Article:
Today’s musicians, if they are fortunate enough to make it, still face serious issues and difficulties on the legal front. And no, we are not talking about the party lifestyle and the consequences that arise from it. Rather, we are talking about intellectual property. With the rise and advent of the internet, the development of internet piracy on one end, and YouTube and another video-sharing website on the other, it is very difficult for any musical artist to keep control over their music and intellectual property. However, just because it’s difficult, doesn’t mean it’s impossible.
Get the right people and the right contract
Now, making it big is the dream, but sometimes it’s just enough to make a living doing what you love. Still, you need to protect your band name, the music you create, your album art, and basically, everything that represents you as an artist. The core piece of advice industry professionals give is – get a good contract and a good attorney.
Namely, any artist or band that is starting out needs to get surrounded by as many high-quality people as they can get. The first contract you sign will most likely be in effect for years. And since you have to strike when the iron is hot, a poorly set up contract can ruin you for years to come. You need to get proper advice, and you need to get it soon.
Another advantage of getting an attorney to back you up is that he or she can help you get good managers, guide you on navigated more serious business and career decisions, help you with how you handle cover songs, samples, how you talk with other industry professionals….
Cover songs can be problematic
Cover songs can serve as a fund launching pad, and can serve a cherry on top of your finished album. However, in order to create a cover and distribute it, you will need to get a mechanical licence. You will also need to pay out royalties in some capacity or another for these rights. Now, this does not refer to public domain songs, but you need to be one hundred percent certain that they are open.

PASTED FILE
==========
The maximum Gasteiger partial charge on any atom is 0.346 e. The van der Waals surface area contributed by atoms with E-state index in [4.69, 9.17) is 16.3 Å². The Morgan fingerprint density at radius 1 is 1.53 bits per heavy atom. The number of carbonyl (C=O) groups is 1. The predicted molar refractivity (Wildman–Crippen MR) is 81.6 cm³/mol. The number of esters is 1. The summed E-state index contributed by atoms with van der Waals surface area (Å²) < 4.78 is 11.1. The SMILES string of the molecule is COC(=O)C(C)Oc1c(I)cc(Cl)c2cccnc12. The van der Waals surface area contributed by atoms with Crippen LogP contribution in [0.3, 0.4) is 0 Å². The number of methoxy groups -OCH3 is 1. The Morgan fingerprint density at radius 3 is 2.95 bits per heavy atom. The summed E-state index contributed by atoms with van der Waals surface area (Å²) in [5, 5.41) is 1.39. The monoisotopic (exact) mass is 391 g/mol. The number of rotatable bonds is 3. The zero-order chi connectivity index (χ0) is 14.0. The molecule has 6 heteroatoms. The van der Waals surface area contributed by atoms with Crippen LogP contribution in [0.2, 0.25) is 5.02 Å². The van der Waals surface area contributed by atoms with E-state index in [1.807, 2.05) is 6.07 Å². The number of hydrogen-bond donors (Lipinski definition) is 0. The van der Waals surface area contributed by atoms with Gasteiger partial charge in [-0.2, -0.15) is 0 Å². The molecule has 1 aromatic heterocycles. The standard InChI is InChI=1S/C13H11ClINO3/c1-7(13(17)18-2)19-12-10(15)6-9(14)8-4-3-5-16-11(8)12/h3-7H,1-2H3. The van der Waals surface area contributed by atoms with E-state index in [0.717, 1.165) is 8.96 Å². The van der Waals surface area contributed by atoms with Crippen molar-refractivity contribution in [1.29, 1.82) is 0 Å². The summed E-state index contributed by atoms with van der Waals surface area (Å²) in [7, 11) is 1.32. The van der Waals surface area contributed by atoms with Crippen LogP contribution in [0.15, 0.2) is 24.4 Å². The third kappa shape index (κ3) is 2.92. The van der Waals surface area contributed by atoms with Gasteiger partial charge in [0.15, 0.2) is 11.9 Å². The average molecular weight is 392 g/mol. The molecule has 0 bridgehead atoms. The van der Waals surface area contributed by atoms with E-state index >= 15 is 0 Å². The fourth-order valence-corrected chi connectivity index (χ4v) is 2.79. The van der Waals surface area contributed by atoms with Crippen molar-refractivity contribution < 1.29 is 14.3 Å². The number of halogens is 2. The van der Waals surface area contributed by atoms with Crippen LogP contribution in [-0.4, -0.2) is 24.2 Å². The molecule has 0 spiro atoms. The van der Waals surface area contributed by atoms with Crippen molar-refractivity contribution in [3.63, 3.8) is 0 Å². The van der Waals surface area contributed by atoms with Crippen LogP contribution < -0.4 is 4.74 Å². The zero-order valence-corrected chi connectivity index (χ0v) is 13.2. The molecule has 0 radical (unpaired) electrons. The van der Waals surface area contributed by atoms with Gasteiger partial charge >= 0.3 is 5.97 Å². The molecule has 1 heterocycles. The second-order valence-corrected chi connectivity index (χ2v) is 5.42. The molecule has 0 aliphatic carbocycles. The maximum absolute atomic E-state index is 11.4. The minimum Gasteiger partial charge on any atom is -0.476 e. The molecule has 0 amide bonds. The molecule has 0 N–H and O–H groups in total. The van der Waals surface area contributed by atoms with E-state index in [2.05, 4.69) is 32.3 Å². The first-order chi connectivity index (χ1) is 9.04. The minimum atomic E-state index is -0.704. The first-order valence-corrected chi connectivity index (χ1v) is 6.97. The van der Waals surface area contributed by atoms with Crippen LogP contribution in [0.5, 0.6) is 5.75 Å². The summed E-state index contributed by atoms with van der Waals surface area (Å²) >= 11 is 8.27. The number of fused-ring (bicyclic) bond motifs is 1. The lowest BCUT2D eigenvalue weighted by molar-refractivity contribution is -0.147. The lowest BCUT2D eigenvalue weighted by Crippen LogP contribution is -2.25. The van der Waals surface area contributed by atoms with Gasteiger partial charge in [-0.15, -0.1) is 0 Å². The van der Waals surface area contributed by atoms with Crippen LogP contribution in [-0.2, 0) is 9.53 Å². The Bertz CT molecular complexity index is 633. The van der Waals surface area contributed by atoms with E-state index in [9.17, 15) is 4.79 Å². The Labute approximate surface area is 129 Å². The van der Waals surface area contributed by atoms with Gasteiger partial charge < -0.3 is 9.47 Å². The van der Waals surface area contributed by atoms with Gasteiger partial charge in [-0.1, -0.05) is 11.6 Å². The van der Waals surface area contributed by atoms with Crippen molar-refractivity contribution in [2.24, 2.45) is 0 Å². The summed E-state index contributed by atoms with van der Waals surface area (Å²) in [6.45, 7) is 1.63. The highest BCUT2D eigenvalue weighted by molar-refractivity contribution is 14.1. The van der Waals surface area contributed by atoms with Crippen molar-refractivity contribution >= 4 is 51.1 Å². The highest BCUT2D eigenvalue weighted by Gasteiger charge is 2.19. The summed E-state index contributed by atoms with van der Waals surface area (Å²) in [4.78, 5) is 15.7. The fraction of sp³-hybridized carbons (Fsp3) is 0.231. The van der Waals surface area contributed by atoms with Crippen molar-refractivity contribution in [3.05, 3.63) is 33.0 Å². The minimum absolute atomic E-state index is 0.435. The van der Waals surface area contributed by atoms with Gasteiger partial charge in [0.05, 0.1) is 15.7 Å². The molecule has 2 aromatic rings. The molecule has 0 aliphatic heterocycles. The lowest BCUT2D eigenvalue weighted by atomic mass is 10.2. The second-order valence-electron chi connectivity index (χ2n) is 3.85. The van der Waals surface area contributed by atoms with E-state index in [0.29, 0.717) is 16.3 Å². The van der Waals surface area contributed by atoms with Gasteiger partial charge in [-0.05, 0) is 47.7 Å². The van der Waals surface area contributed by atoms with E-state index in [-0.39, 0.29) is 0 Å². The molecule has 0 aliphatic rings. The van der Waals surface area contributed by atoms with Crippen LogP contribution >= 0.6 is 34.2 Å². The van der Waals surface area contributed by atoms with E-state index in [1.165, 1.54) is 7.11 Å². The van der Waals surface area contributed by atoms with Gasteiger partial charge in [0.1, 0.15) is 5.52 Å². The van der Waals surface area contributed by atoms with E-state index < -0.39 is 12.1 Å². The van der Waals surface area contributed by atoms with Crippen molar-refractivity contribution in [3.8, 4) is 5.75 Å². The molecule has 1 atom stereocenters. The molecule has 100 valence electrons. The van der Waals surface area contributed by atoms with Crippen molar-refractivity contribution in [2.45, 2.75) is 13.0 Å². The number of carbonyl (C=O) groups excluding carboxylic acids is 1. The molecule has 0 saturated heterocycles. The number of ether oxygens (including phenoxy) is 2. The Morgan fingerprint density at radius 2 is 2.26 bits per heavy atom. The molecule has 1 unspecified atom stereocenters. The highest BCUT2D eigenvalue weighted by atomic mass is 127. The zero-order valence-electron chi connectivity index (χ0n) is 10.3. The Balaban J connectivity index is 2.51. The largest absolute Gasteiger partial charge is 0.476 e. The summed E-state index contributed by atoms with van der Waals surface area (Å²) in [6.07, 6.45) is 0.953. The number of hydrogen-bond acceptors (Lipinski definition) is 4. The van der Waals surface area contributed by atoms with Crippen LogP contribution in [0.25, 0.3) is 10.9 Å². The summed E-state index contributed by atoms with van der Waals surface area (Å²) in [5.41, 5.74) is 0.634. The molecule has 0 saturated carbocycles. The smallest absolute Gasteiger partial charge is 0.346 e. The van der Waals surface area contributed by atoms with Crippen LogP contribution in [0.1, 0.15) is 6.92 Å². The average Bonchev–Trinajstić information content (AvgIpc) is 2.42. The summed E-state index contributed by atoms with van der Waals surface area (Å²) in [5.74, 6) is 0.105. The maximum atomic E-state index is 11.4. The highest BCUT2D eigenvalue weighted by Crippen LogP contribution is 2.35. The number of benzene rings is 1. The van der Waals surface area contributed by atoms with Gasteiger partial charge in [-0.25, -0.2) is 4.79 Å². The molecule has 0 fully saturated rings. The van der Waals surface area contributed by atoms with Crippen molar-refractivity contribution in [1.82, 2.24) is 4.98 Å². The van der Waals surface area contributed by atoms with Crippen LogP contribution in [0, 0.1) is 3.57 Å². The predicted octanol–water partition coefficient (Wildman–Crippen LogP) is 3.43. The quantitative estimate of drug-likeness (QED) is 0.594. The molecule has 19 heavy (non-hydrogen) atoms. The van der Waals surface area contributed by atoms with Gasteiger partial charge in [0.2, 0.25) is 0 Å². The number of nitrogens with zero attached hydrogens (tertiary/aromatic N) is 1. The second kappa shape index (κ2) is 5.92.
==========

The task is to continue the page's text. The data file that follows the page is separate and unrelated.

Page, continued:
As far as performing cover songs live, you need to get a performance licence. However, these licences are most likely obtained by venue owners, so it’s not something you should obsess over. And, as always, talk to your attorney, let him or her handle things of this capacity.
Band names and trademarks
As far as trademarking your brand name goes, you need to file a form with your relevant Patent and trademark office. However, there is an important point here that needs to be made. Namely, while you should file the form, and while it is useful, the actual rights are to be reserved through usage. Namely, a band will get the rights to its name only if the public starts associating the name with said band.
Of course in general, understand that just filing a form is not enough. However, it can definitely protect you in stations where you won’t have much choice except contacting commercial litigation lawyers and suing somebody who stole your name and is making a big buck off of it.
As far as copyrighting your original music is concerned, the moment you perform a song, or the moment your original song is recorded, the copyright will exist and will be protected by common law.
Album art can also be copyrighted, in the same way and system much is copyrighted as well. Just remember that you can most likely register these things with the proper relevant office in your region. However, most of the time, unless the band itself created the album art, they will not be the relevant owners of the album art.
YouTube and its pitfalls
YouTube is a very specific entity. Even though hits been around for some time now, the legalities that surround the platform are still not widely known. So, you need to find someone who has experience dealing with YouTube, someone who knows how to handle it, how YouTube works. One of the more important things you have to do when working with YouTube is providing YouTube with the proper reference files. These files are samples of the materials that are going to be copyrighted. This allows YouTube to, among other things, recognize your work and to protect it better from infringements online.
The dreaded band breakup, the nightmare of any band. Now, we are not saying that this will happen, but being in a band is volatile endeavour. Think of it like a prenup, a prenuptial agreement. In this contract, you should specify how everything will be handled. Things like merchandising, how you master recordings, IP rights, logos, trademarks…. You need to have a very clear understanding of what is what, and who’s is who’s, if a “divorce” happens.
And there you have it folks, a quick primer on IP protection. Whether it’s preparing for a breakup, getting the right attorney involved, or handling YouTube like it should be handled, just know that you need to think things through.